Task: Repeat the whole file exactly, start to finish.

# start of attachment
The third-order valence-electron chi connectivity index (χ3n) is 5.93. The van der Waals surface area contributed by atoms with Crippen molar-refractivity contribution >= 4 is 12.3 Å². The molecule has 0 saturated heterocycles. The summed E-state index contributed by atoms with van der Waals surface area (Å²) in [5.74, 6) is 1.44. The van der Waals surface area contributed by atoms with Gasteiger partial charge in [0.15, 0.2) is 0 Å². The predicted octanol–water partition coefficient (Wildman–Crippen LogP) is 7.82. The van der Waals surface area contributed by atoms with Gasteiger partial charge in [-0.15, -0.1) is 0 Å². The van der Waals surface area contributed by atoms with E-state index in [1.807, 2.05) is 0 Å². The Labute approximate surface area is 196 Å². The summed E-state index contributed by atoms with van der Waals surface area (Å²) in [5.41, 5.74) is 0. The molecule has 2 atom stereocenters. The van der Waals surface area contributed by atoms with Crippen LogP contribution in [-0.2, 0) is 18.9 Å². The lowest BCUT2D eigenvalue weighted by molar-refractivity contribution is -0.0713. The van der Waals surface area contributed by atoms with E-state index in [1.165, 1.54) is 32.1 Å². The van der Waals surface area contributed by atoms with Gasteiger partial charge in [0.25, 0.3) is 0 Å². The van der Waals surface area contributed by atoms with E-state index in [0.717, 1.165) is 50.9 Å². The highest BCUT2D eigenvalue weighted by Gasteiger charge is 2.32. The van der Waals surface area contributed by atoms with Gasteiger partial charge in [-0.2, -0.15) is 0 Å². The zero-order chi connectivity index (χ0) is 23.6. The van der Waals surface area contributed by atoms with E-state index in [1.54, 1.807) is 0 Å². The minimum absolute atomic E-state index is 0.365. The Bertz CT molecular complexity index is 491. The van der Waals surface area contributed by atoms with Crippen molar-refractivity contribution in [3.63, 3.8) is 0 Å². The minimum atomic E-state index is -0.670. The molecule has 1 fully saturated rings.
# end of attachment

The third-order valence-electron chi connectivity index (χ3n) is 5.93. The van der Waals surface area contributed by atoms with Crippen molar-refractivity contribution >= 4 is 12.3 Å². The molecule has 0 saturated heterocycles. The summed E-state index contributed by atoms with van der Waals surface area (Å²) in [5.74, 6) is 1.44. The van der Waals surface area contributed by atoms with Gasteiger partial charge in [0.15, 0.2) is 0 Å². The predicted octanol–water partition coefficient (Wildman–Crippen LogP) is 7.82. The van der Waals surface area contributed by atoms with Gasteiger partial charge in [-0.15, -0.1) is 0 Å². The van der Waals surface area contributed by atoms with E-state index in [1.807, 2.05) is 0 Å². The Labute approximate surface area is 196 Å². The summed E-state index contributed by atoms with van der Waals surface area (Å²) in [5.41, 5.74) is 0. The molecule has 2 atom stereocenters. The van der Waals surface area contributed by atoms with Crippen LogP contribution in [-0.2, 0) is 18.9 Å². The lowest BCUT2D eigenvalue weighted by molar-refractivity contribution is -0.0713. The van der Waals surface area contributed by atoms with E-state index in [1.165, 1.54) is 32.1 Å². The van der Waals surface area contributed by atoms with Gasteiger partial charge in [0.25, 0.3) is 0 Å². The van der Waals surface area contributed by atoms with E-state index in [0.717, 1.165) is 50.9 Å². The highest BCUT2D eigenvalue weighted by Gasteiger charge is 2.32. The van der Waals surface area contributed by atoms with Gasteiger partial charge in [-0.2, -0.15) is 0 Å². The zero-order chi connectivity index (χ0) is 23.6. The van der Waals surface area contributed by atoms with E-state index in [1.54, 1.807) is 0 Å². The minimum absolute atomic E-state index is 0.365. The Bertz CT molecular complexity index is 491. The van der Waals surface area contributed by atoms with Crippen molar-refractivity contribution in [3.63, 3.8) is 0 Å². The minimum atomic E-state index is -0.670. The molecule has 1 fully saturated rings.